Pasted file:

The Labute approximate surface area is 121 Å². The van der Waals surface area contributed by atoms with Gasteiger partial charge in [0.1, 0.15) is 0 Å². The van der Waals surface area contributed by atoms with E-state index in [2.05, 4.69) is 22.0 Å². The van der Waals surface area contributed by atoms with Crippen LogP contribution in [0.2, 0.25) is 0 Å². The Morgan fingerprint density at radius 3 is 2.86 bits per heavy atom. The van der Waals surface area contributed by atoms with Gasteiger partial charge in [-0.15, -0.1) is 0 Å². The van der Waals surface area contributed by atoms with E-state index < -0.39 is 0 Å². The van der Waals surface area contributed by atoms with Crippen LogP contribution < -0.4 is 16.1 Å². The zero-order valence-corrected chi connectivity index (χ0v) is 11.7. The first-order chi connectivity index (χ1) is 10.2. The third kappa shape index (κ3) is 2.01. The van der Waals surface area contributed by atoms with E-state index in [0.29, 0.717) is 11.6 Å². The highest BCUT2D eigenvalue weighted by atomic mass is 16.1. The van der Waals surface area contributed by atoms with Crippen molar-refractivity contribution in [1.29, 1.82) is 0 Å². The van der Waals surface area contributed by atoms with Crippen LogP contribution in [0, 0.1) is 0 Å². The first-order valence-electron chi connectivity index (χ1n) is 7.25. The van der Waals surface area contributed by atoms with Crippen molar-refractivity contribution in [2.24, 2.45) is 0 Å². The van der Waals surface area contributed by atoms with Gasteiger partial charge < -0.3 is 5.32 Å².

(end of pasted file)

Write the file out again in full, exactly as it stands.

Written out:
The Labute approximate surface area is 121 Å². The van der Waals surface area contributed by atoms with Gasteiger partial charge in [0.1, 0.15) is 0 Å². The van der Waals surface area contributed by atoms with E-state index in [2.05, 4.69) is 22.0 Å². The van der Waals surface area contributed by atoms with Crippen LogP contribution in [0.2, 0.25) is 0 Å². The Morgan fingerprint density at radius 3 is 2.86 bits per heavy atom. The van der Waals surface area contributed by atoms with Gasteiger partial charge in [-0.15, -0.1) is 0 Å². The van der Waals surface area contributed by atoms with E-state index < -0.39 is 0 Å². The van der Waals surface area contributed by atoms with Crippen LogP contribution < -0.4 is 16.1 Å². The zero-order valence-corrected chi connectivity index (χ0v) is 11.7. The first-order chi connectivity index (χ1) is 10.2. The third kappa shape index (κ3) is 2.01. The van der Waals surface area contributed by atoms with E-state index in [0.29, 0.717) is 11.6 Å². The highest BCUT2D eigenvalue weighted by atomic mass is 16.1. The van der Waals surface area contributed by atoms with Crippen molar-refractivity contribution in [1.29, 1.82) is 0 Å². The van der Waals surface area contributed by atoms with Crippen LogP contribution in [0, 0.1) is 0 Å². The first-order valence-electron chi connectivity index (χ1n) is 7.25. The van der Waals surface area contributed by atoms with Crippen molar-refractivity contribution in [2.24, 2.45) is 0 Å². The van der Waals surface area contributed by atoms with Gasteiger partial charge < -0.3 is 5.32 Å².